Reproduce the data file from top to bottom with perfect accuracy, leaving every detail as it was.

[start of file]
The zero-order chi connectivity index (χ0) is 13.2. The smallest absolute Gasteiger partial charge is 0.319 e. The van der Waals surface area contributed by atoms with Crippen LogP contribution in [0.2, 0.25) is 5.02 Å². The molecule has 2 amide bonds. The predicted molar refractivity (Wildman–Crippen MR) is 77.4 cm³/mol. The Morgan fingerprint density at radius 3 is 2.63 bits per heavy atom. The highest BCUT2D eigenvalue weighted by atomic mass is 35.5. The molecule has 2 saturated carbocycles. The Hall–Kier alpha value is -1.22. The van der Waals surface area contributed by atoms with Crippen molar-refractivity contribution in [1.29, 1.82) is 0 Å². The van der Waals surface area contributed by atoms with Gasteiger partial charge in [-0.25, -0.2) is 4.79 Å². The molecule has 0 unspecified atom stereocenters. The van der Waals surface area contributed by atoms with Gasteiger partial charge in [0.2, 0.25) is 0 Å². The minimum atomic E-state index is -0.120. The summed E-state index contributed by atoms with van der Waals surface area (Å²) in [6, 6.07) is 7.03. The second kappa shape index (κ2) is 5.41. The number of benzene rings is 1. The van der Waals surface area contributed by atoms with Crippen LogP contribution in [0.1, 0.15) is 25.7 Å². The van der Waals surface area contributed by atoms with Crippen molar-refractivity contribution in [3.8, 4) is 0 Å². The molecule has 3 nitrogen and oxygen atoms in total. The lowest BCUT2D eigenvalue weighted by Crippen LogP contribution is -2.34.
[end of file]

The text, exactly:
The zero-order chi connectivity index (χ0) is 13.2. The smallest absolute Gasteiger partial charge is 0.319 e. The van der Waals surface area contributed by atoms with Crippen LogP contribution in [0.2, 0.25) is 5.02 Å². The molecule has 2 amide bonds. The predicted molar refractivity (Wildman–Crippen MR) is 77.4 cm³/mol. The Morgan fingerprint density at radius 3 is 2.63 bits per heavy atom. The highest BCUT2D eigenvalue weighted by atomic mass is 35.5. The molecule has 2 saturated carbocycles. The Hall–Kier alpha value is -1.22. The van der Waals surface area contributed by atoms with Crippen molar-refractivity contribution in [1.29, 1.82) is 0 Å². The van der Waals surface area contributed by atoms with Gasteiger partial charge in [-0.25, -0.2) is 4.79 Å². The molecule has 0 unspecified atom stereocenters. The van der Waals surface area contributed by atoms with Gasteiger partial charge in [0.2, 0.25) is 0 Å². The minimum atomic E-state index is -0.120. The summed E-state index contributed by atoms with van der Waals surface area (Å²) in [6, 6.07) is 7.03. The second kappa shape index (κ2) is 5.41. The number of benzene rings is 1. The van der Waals surface area contributed by atoms with Crippen LogP contribution in [0.1, 0.15) is 25.7 Å². The van der Waals surface area contributed by atoms with Crippen molar-refractivity contribution in [3.8, 4) is 0 Å². The molecule has 3 nitrogen and oxygen atoms in total. The lowest BCUT2D eigenvalue weighted by Crippen LogP contribution is -2.34.